Influenced by the Italian poet Petrarch and his beautiful sonnets of unrequited love, Fulke Greville himself wrote sonnets as well as longer poems on difficult political and moral themes. A great intellectual, many of his poems have been criticised for being too obscure!

When his friend Sir Philip Sidney died on military campaign in the Netherlands, Greville famously wrote his biography, commemorating the greater poet's life and work.


So that's the story of our first ever poet-in-residence at Warwick!

Over the coming months, I'm going to investigate Fulke Greville more closely, and hopefully some new poems of my own will come out of that investigation. Perhaps even a sonnet or two!

First of all, a fact-finding trip to Warwick Castle needs to be planned. Meanwhile, you can find out more about Sir Fulke Greville here on Wikipedia.

Tuesday, 23 October 2007

Crowned Warwick Poet Laureate!

Earlier this month, I was delighted to be at the launch of the Warwick Words Festival where I was crowned Poet Laureate for Warwick. It's all been a bit of a whirl since then, and there's plenty to discuss on this new Laureate blog, but first I thought it might be interesting to talk about how the Laureateship came about and what the post actually entails.

Firstly, the Laureateship is decided on the basis of a poetry competition run in conjunction with the annual Warwick Words Literary Festival. In past years, there was only one judge, and only one poem was chosen as overall winner, with the Warwick Laureateship awarded to that poet. Last year's winner was Helen Yendall with her excellent poem 'Kettle'.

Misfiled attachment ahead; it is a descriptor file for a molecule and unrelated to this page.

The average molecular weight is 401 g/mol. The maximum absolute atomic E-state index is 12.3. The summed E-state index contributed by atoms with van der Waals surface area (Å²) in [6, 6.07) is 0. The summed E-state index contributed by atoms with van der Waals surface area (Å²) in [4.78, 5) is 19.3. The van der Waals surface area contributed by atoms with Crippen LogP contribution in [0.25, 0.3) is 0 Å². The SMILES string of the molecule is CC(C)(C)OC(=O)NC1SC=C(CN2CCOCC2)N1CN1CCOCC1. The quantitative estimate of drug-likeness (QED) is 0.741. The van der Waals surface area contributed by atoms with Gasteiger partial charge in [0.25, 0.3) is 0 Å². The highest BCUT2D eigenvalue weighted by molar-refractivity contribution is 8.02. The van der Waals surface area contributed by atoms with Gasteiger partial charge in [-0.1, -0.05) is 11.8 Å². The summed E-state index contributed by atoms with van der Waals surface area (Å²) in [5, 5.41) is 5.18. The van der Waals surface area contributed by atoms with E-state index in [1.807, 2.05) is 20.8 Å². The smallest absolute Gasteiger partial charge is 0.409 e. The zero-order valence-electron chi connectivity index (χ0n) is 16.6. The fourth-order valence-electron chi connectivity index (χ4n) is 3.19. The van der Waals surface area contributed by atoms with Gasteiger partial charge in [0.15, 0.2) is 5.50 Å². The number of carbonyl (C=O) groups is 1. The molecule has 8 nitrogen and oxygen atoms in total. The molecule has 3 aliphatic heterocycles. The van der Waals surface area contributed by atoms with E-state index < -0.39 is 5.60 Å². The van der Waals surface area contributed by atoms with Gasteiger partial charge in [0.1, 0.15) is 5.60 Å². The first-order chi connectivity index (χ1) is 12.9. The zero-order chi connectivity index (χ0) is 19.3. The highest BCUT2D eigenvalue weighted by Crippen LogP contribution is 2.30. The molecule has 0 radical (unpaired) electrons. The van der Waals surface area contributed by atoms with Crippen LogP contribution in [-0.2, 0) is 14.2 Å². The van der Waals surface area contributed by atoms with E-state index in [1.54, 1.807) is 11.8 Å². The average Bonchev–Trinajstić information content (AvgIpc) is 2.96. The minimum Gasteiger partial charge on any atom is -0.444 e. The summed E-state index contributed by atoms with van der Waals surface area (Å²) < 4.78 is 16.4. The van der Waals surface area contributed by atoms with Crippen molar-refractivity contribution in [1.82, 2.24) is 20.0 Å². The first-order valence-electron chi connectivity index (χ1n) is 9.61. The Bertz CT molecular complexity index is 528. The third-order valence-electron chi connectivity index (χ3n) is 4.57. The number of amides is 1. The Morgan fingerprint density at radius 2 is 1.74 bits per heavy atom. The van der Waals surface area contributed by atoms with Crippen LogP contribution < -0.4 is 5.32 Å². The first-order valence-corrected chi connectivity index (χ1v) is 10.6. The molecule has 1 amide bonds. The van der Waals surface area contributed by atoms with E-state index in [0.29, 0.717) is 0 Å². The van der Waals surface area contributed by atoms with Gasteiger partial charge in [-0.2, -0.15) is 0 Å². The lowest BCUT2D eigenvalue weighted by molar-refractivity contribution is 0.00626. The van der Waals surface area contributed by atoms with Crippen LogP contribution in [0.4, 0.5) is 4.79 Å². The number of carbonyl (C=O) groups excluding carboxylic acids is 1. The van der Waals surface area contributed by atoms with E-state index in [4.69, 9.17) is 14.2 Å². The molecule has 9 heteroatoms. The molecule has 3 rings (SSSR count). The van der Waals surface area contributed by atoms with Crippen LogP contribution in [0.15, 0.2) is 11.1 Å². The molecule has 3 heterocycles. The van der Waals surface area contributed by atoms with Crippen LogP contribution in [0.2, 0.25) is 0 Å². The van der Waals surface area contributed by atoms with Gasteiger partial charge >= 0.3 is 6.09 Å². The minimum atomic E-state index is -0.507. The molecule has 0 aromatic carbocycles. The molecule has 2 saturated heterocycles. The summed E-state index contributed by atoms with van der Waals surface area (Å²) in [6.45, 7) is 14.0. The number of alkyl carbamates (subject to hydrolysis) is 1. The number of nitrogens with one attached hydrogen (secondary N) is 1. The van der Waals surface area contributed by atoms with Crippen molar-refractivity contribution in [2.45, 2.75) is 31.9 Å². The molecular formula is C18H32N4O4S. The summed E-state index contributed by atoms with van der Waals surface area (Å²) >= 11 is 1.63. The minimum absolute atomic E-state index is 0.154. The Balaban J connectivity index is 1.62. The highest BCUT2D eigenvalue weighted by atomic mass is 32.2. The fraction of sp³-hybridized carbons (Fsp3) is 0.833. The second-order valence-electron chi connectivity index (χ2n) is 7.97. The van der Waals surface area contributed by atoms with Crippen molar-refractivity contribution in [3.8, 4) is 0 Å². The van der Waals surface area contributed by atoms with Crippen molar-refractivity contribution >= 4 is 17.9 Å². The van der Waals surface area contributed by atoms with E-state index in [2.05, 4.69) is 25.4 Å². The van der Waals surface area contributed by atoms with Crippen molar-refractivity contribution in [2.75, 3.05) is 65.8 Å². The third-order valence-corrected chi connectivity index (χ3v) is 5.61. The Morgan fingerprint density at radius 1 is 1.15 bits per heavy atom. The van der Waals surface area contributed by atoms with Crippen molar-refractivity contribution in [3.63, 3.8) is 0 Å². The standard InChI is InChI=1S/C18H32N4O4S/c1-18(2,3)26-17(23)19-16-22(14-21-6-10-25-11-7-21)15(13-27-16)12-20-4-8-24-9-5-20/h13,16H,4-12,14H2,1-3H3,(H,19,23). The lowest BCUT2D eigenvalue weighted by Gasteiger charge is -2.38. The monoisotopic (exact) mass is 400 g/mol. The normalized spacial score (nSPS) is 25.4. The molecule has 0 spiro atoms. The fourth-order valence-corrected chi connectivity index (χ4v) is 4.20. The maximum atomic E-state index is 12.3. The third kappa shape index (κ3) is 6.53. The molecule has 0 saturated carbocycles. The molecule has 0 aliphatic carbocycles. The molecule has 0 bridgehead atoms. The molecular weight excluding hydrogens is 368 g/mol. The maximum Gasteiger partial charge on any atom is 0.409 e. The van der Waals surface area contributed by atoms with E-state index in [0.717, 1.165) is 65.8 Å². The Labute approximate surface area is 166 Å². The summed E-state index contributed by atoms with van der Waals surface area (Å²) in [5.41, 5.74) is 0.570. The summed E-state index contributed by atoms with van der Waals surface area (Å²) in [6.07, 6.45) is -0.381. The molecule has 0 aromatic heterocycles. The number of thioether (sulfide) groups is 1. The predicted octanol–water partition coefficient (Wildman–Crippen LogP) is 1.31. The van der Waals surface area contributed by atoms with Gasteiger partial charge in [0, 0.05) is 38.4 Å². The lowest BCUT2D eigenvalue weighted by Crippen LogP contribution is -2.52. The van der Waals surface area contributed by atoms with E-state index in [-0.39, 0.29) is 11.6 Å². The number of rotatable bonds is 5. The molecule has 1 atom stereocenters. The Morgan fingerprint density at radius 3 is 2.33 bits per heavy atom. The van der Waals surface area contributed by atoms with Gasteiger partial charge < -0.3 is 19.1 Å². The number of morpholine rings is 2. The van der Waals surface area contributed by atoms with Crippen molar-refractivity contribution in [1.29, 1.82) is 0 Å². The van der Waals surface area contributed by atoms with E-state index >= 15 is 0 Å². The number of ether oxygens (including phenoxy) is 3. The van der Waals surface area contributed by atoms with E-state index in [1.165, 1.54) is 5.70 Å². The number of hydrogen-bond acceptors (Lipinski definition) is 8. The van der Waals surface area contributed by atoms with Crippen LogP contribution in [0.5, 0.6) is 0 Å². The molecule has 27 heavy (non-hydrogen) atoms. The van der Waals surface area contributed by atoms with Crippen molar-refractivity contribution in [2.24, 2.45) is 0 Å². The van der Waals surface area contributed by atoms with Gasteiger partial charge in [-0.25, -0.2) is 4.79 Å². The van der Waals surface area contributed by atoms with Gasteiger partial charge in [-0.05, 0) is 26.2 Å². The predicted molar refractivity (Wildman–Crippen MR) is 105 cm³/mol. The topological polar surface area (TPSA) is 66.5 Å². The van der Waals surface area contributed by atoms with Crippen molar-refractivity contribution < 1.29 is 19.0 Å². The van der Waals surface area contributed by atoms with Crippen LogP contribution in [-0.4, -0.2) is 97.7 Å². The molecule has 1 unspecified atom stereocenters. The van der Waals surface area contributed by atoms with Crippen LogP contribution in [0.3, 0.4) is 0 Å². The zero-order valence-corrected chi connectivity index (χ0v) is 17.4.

For 2007 though, it was decided to make life more difficult for the would-be Laureates. The committee decided that four poems should be submitted. One had to be on the National Poetry Day theme of 'Dreams', and the whole entry had to be accompanied by a Statement of Interest.

Furthermore, the competition was judged by three judges this year: one female, two males. In spite of that slight gender bias - and acknowledging that all entries are judged anonymously - the three top prize-winners were all women!


Anyway, I was delighted to have been chosen as the overall winner, and I'm looking forward to writing poems about Warwick (and Warwickshire) over the coming months.

There will also be community poetry projects for me to arrange or oversee, perhaps some more interviews - the local papers have already been on the phone - and some projects which are either brand-new or entirely connected to my own work as an individual poet.

Launching this special Warwick Laureate blog is my first official task. The blog is designed to provide an online space for people to make contact with me, find out more about contemporary poetry, or touch base with my activities as Warwick Poet Laureate.

So if you have any comments or Warwick-related suggestions for poems or poetic activities, please do drop me an email, leave a comment on this blog, or contact the Warwick Words Festival via their website. Although I often twist commissioned subjects to suit my own individual approach to writing poems, I'm always open to good ideas!